Americans have not yet grappled with just how profoundly the artificial intelligence (AI) revolution will impact our economy, national security, and welfare. Much remains to be learned about the power and limits of AI technologies. Nevertheless, big decisions need to be made now to accelerate AI innovation to benefit the United States and to defend against the malign uses of AI.
When considering these decisions, our leaders confront the classic dilemma of statecraft identified by Henry Kissinger: “When your scope for action is greatest, the knowledge on which you can base this action is always at a minimum. When your knowledge is greatest, the scope for action has often disappeared.” The scope for action remains, but America’s room for maneuver is shrinking. As a bipartisan commission of 15 technologists, national security professionals, business executives, and academic leaders, the National Security Commission on Artificial Intelligence (NSCAI) is delivering an uncomfortable message: America is not prepared to defend or compete in the AI era. This is the tough reality we must face.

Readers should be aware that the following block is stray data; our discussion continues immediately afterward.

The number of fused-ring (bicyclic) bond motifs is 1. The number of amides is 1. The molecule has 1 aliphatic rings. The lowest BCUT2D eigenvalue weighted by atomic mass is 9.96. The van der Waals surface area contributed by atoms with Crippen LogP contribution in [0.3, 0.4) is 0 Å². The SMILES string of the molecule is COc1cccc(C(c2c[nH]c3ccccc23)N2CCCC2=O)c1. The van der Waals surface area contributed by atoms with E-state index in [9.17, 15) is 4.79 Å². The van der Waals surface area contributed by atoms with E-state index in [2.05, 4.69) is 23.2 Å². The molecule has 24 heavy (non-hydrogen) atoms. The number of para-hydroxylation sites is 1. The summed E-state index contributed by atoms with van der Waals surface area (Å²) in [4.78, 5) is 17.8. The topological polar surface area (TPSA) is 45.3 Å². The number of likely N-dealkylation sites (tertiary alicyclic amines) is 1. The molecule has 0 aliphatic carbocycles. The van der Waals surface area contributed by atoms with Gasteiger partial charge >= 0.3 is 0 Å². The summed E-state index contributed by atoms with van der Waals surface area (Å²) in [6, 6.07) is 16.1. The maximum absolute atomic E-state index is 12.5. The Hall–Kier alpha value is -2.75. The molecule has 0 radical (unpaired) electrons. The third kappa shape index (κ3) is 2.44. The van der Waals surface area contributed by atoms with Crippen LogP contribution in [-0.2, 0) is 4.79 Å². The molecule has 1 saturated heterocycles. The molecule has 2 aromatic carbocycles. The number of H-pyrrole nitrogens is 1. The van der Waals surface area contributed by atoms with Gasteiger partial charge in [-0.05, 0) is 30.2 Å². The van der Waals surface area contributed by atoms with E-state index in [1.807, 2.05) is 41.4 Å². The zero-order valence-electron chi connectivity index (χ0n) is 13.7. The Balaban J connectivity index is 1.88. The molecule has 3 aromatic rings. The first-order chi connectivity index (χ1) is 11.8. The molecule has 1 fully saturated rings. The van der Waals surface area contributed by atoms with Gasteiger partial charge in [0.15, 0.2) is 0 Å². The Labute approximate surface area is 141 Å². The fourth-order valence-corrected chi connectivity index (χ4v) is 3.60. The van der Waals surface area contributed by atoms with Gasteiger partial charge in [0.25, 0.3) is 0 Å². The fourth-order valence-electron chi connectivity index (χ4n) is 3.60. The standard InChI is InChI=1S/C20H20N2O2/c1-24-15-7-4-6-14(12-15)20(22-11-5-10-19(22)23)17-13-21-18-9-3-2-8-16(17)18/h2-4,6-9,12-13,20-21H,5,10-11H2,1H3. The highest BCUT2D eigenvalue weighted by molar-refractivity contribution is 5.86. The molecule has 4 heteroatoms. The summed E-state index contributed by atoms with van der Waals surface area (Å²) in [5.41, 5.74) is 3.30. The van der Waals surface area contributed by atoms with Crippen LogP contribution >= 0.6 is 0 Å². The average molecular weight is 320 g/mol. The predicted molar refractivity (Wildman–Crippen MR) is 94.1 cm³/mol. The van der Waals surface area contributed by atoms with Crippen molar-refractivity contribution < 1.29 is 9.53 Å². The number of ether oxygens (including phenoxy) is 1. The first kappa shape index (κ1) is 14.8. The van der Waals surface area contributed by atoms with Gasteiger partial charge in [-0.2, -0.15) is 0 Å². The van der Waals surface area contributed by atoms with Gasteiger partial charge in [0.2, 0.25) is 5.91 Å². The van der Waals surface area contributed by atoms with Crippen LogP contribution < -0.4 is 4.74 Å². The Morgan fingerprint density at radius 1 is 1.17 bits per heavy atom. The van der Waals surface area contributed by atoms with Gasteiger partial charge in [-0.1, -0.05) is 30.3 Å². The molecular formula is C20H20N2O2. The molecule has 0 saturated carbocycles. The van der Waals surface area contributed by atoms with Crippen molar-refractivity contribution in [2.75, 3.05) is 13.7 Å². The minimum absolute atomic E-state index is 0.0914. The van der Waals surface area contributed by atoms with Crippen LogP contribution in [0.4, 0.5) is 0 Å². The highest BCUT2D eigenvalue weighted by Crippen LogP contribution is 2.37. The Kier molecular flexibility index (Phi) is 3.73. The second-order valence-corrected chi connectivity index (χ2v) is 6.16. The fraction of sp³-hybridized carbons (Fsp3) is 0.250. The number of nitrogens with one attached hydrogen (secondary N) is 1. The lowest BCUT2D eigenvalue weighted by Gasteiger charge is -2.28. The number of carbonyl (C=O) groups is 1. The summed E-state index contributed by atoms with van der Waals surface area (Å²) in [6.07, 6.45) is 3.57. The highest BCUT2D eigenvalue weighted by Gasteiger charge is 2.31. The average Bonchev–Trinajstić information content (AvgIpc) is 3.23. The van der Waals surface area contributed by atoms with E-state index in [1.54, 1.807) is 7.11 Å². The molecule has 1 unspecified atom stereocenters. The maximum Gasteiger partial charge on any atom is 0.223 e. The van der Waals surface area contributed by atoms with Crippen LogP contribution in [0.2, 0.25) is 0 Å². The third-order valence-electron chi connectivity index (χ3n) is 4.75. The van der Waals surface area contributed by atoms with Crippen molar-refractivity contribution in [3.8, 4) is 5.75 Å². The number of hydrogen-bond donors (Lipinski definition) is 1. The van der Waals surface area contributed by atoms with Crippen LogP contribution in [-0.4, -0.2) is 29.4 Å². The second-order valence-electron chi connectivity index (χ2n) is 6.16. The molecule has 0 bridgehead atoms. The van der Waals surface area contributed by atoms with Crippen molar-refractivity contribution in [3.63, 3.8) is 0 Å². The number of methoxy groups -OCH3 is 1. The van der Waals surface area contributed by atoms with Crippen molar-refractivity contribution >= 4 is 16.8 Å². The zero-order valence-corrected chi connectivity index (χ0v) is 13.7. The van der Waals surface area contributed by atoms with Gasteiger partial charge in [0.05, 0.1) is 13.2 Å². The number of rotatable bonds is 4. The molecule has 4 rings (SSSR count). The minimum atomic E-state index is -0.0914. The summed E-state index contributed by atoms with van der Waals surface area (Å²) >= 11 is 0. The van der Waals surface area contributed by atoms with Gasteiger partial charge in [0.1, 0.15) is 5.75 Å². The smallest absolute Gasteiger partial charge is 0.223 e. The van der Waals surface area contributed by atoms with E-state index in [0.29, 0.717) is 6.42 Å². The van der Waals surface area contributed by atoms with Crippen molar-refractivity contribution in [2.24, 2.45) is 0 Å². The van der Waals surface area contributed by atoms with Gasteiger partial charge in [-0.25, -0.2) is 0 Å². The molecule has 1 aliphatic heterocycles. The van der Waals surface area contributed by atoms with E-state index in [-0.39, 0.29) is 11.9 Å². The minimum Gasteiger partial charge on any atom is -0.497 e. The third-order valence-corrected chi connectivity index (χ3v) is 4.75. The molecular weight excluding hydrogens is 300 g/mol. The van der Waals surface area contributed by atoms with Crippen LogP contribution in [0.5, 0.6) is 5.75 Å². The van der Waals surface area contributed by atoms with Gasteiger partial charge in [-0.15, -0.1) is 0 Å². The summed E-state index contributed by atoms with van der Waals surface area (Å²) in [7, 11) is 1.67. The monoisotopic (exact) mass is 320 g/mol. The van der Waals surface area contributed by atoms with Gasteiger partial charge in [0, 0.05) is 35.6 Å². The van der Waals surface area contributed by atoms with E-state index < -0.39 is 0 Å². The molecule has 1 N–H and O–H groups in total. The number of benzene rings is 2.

And it is this reality that demands comprehensive, whole-of-nation action. Our final report presents a strategy to defend against AI threats, responsibly employ AI for national security, and win the broader technology competition for the sake of our prosperity, security, and welfare. The U.S. government cannot do this alone. It needs committed partners in industry, academia, and civil society. And America needs to enlist its oldest allies and new partners to build a safer and freer world for the AI era. AI is an inspiring technology. It will be the most powerful tool in generations for benefiting humanity. Scientists have already made astonishing progress in fields ranging from biology and medicine to astrophysics by leveraging AI.
These advances are not science fair experiments; they are improving life and unlocking mysteries of the natural world. They are the kind of discoveries for which the label “game changing” is not a cliché.